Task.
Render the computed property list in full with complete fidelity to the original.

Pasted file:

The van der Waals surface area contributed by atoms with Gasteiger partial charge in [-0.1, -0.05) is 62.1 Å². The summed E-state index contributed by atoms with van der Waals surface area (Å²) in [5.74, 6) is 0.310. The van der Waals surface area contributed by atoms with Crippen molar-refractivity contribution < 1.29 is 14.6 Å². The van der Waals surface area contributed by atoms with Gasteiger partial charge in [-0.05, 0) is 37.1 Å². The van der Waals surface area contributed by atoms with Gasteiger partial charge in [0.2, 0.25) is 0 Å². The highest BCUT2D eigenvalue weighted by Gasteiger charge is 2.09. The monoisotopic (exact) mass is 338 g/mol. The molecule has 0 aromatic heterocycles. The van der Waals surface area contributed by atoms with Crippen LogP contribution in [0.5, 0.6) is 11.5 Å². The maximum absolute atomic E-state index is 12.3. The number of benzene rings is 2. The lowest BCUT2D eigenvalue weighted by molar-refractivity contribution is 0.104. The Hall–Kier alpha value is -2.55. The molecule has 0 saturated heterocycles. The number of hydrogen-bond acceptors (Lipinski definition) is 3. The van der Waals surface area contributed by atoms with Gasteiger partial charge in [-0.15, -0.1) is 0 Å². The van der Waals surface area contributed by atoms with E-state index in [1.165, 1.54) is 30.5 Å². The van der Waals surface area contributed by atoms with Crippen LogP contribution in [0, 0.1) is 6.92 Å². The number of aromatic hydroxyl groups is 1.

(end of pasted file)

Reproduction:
The van der Waals surface area contributed by atoms with Gasteiger partial charge in [-0.1, -0.05) is 62.1 Å². The summed E-state index contributed by atoms with van der Waals surface area (Å²) in [5.74, 6) is 0.310. The van der Waals surface area contributed by atoms with Crippen molar-refractivity contribution < 1.29 is 14.6 Å². The van der Waals surface area contributed by atoms with Gasteiger partial charge in [-0.05, 0) is 37.1 Å². The van der Waals surface area contributed by atoms with Gasteiger partial charge in [0.2, 0.25) is 0 Å². The highest BCUT2D eigenvalue weighted by Gasteiger charge is 2.09. The monoisotopic (exact) mass is 338 g/mol. The molecule has 0 aromatic heterocycles. The van der Waals surface area contributed by atoms with Crippen LogP contribution in [0.5, 0.6) is 11.5 Å². The maximum absolute atomic E-state index is 12.3. The number of benzene rings is 2. The lowest BCUT2D eigenvalue weighted by molar-refractivity contribution is 0.104. The Hall–Kier alpha value is -2.55. The molecule has 0 saturated heterocycles. The number of hydrogen-bond acceptors (Lipinski definition) is 3. The van der Waals surface area contributed by atoms with Gasteiger partial charge in [-0.15, -0.1) is 0 Å². The van der Waals surface area contributed by atoms with E-state index in [1.165, 1.54) is 30.5 Å². The van der Waals surface area contributed by atoms with Crippen LogP contribution in [0, 0.1) is 6.92 Å². The number of aromatic hydroxyl groups is 1.